Right to offend?

This entry take me back to one of my favourite topics that I blog on: Civil liberties. This is a question that is being posed on forum that I browse on a fairly regular basis: “do we have the right to offend?”

To set it in context, we are not talking here about offending in the legal sense, but in the sense of saying or doing things which upset or may upset other people.

Personally I am of the opinion that we do not, but it is certainly something we should have. I cannot for the life of me remember who said it, but who ever said “without freedom to offend, the freedom of expression ceases to exist” had it spot on in my book.

The right or freedom to offend and the right or freedom to free expression are intrinsically linked and both rely on each other. Of course, we must all respect each others right to hold and express beliefs or opinions (there is, in my opinion, no obligation to respect the opinion itself).

I want to begin by looking at religion as it is an area that I feel, causes many of the disputes over freedom of expression. We are often reminded by people who follow a religion that it is their right to do so and their right to assemble together to worship and practice this religion. I have no problem with this. However, what I do have a problem with is when debating with people as to whether God exists (and debates along those lines) that I must respect their freedom of expression. Hang on a minute, what about MY Freedom of expression. I am also afforded the right to express what I believe in (which is that there is no god), though if it offends you. I’ll take an example. Before I go into this little anecdote I would like to say that this was said in Jest at the time. There was a debate between the Debating Society and Christian Union at my university and I was on the Debating society panel. The motion which we were debating was “This house believes that God is dead”. I will not bore you with the entire debate, as the definition of the motion was, in the end, very complex (as it usually is when I have any say in how the motion is to be defined!) The speaker before me spoke about hearing the word of God and how God speaks to us all. So, being the offensive debater that I am, I stand up and give what I would probably define as the most offensive five minutes I have ever produced in a debate. The vast majority of my five minute speech was based around suggesting that Christians (and in particular those who hear the voice of Jesus and God) are Schizophrenics (yes, I know there is an idea out there that there is a form of psychosis called ‘Christ Psychosis’). Most took this as it was meant: in jest (they mainly grasped that university level debating can often become very offensive, especially when controversial motions are involved). However, one or two attacked me in the floor debate for being offensive and then went on to moan about their rights to freedom of expression and religious conscience. I see this as double standards. Essentially, what I am trying to say here is that if I or anyone else wishes to be offensive about religion then that should be allowed on the condition that both sides respect the others right to freedom of expression.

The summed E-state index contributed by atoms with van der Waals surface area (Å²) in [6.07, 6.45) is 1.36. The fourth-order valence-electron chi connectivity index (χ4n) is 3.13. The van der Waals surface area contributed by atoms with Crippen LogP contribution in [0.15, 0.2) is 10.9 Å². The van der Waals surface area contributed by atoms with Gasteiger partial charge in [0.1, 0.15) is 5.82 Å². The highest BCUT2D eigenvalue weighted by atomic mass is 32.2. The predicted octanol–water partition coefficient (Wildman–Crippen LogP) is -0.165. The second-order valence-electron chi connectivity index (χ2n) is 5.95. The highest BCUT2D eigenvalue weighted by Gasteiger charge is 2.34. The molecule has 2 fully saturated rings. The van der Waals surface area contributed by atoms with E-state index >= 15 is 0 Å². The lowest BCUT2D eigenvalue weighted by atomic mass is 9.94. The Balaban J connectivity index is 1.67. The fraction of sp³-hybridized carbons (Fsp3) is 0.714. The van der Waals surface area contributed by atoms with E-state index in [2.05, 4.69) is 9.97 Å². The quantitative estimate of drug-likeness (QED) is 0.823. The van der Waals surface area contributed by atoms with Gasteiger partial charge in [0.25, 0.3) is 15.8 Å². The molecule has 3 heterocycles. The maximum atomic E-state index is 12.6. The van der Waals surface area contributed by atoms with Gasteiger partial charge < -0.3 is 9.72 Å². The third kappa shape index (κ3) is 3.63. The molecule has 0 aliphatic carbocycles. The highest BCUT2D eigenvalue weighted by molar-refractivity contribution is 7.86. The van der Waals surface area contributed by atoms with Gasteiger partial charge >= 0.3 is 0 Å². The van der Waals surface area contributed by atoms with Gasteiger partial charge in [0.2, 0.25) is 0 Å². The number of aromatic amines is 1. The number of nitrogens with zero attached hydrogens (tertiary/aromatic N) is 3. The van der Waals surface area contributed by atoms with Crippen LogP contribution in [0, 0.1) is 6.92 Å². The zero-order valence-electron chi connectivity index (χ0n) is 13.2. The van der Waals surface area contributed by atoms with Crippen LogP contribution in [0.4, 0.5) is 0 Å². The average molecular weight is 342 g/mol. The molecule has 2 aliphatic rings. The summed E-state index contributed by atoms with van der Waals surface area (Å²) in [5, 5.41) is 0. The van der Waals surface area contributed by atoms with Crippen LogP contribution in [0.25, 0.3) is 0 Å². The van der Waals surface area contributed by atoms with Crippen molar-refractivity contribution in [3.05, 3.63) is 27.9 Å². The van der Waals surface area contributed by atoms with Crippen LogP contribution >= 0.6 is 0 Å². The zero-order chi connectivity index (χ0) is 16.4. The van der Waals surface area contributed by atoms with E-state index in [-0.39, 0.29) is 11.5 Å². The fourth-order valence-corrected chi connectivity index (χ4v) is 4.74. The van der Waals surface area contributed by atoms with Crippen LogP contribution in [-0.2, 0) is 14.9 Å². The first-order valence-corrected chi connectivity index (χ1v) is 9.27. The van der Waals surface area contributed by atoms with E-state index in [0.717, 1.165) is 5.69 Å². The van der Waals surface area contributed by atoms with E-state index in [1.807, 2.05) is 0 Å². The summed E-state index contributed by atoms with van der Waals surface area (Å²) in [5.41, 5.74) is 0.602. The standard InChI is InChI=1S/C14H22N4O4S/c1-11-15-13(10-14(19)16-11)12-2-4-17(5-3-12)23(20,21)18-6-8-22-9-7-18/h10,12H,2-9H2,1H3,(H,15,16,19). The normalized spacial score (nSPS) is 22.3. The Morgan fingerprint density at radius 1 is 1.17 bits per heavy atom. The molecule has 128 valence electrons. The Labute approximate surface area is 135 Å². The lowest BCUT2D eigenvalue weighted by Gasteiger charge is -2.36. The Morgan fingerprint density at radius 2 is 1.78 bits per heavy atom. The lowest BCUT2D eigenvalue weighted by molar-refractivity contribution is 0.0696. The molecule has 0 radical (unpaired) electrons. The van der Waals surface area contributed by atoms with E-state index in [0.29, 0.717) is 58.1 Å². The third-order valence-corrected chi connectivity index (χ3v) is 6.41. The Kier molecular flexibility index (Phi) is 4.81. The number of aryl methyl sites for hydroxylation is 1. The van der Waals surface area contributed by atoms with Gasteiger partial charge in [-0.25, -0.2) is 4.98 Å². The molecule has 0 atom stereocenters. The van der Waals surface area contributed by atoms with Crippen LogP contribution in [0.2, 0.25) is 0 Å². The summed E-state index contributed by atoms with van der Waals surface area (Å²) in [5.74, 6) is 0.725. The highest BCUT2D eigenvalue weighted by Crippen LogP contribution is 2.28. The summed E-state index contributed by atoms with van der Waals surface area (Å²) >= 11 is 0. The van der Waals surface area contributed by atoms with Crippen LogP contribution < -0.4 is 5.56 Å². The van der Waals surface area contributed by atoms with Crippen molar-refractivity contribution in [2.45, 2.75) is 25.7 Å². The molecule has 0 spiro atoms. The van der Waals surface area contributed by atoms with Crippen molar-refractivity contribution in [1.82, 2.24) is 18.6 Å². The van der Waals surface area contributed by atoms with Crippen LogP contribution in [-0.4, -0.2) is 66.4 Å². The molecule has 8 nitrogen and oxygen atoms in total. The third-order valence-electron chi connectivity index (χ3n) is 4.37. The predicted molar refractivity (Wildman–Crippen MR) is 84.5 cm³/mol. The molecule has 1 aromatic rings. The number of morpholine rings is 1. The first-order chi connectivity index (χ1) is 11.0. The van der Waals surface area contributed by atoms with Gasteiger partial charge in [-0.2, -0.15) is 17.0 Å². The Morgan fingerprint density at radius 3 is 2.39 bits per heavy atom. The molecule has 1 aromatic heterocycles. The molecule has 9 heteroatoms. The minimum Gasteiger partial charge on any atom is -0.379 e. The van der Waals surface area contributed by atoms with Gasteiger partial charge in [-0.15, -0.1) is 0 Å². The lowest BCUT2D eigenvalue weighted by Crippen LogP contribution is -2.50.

I want to continue by looking at it in a political context and taking the British National Party as a case in point. The BNP are treated as a second class party officially in many ways. Some examples include the way they are not allowed to stand on the main stage when the results of elections are being announced along with the other candidates. Now, I do not agree with the views of the BNP. However, I would defend to my death their right to hold and express their views. I see the way we try and ban them as very dangerous. Essentially, we are driving them underground and this is where they can do more damage. I’m all for allowing them to express their views and add them into the political debate. In my opinion, the best way to prove their views are indeed abhorrent, repugnant and ludicrous is to demonstrate this through reasoned political debate. Simply trying to ban them on the pretence that their views are offensive and may upset some people (even if these some people are in fact the majority) is not in the sprit of a free and democratic society. You may remember the controversy surrounding the decision of the Oxford Union to invite the BNP to speak there. I was in support of that, knowing that those in the Oxford union are more then capable of debating in a sensible and reasoned manner to help demonstrate that their views are indeed repugnant.

Finally, before this turns into another essay, I will say that I also agree that these freedoms cannot be absolute and there must be some qualification to them. However, this qualification should be kept to a minimum and only where there is a strong case of protecting national security (or something to that gravity) should restrictions be placed upon it. For example, it is quite reasonable that members of the Intelligence services are bound by law not to disclose privileged information which they have come into the knowledge of during the course of their duties which could pose a threat to the safety and security of the country (however, such laws should not be used to conceal Government corruption).

I do hope that this has made sense, and please feel free to comment if you agree or disagree with what I have said above.